Japan growth slows as exports struggle

Growth in export-driven Japan slowed in the three months to June, official data showed on Monday, with the debt crisis in Europe and the unsteady global economy crimping demand.

Gross domestic product grew a worse-than-expected 0.3 percent in the second quarter from the previous three months, the Cabinet Office said, a fourth straight rise but much slower than the brisk 1.3 percent seen in January-March.

The data came in significantly lower than market expectations for a 0.7 percent increase, as exports slowed and despite a ramp-up in government spending since the March 11 quake-tsunami disaster last year.

The economic growth translated into an annualised 1.4 percent rise, below the market forecast for 2.7 percent increase and sharply slower than the 5.5 percent expansion in the January-March quarter.

Adding to the headwinds being faced by the world's number three economy is the strong yen, which has made the country's exports less competitive in overseas markets.

However, Japanese economic and fiscal policy minister Motohisa Furukawa highlighted the growth of private demand to support his view for continued moderate growth.

"The economy of our country is trending upward, driven by domestic demand," he said in a statement.

"With the employment and earnings environment expected to improve further... the economy is expected to maintain moderate growth for the July-September period and later," he said.

"However, we need to pay careful attention to downward risks for the global economy amid the European fiscal debt crisis."

Private consumption, which accounts for about 60 percent of the Japanese economy, expanded 0.1 percent in the three months, dropping steeply from a 1.2 percent expansion in the previous quarter.

Exports of goods and services rose 1.2 percent during the April-June period, slower than 3.4 percent seen in the previous quarter, the Cabinet Office said.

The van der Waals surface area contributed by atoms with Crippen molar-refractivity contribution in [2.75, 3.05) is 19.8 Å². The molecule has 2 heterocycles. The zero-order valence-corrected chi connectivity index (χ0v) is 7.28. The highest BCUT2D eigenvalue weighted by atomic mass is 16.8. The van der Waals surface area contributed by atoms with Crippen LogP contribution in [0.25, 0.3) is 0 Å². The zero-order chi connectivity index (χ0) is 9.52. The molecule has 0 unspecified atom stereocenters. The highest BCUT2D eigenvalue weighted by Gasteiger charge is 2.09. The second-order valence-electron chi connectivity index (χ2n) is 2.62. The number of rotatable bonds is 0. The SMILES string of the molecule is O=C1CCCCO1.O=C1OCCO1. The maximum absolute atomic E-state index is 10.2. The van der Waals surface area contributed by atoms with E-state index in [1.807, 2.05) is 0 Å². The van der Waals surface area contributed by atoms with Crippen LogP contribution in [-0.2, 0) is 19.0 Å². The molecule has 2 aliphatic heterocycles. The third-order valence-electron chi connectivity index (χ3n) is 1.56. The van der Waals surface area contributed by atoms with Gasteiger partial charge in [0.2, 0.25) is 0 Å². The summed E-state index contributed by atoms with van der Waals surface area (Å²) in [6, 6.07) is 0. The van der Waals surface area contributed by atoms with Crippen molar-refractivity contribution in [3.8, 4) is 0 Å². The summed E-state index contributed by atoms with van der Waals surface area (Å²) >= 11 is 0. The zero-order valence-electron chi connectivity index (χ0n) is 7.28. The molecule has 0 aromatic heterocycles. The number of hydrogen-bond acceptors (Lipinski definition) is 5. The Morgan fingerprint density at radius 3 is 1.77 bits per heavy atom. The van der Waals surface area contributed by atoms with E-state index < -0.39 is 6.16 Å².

Imports meanwhile rose 1.6 percent, compared with a rise of 2.2 percent in January-March.

While officials stressed the bright side of the data, private economists sounded concerns as the Chinese economy, which is a key driver of regional growth, suffers a deceleration and stimulus programmes at home begin to expire.

"In general, we can't see any strength in the Japanese economy, which was mainly sustained by government fiscal measures," said Hideki Matsumura, senior economist at Japan Research Institute.

The government has taken a series of steps to spur growth, including offering incentives for fuel-efficient vehicle purchases and measures to rebuild the northern region hit by the deadly earthquake and tsunami.

"If the economy can maintain the current strength, it is likely to mark another growth in the July-September quarter," Matsumura said.

Among factors for future concerns is the auto purchase programme ending likely by early September, Matsumura said.

"The slowing Chinese economy is another concern. The Japanese economy may suffer a contraction in the October-December quarter," he said.

Jun Kawakami, market economist at Mizuho Securities, shared a similar view and voiced concerns for the near future.

"Private consumption is a concern as the government policies that have stimulated it, particularly subsidies for fuel-efficient vehicles, are peeled back," he said.

-- Dow Jones Newswires contributed to this report --

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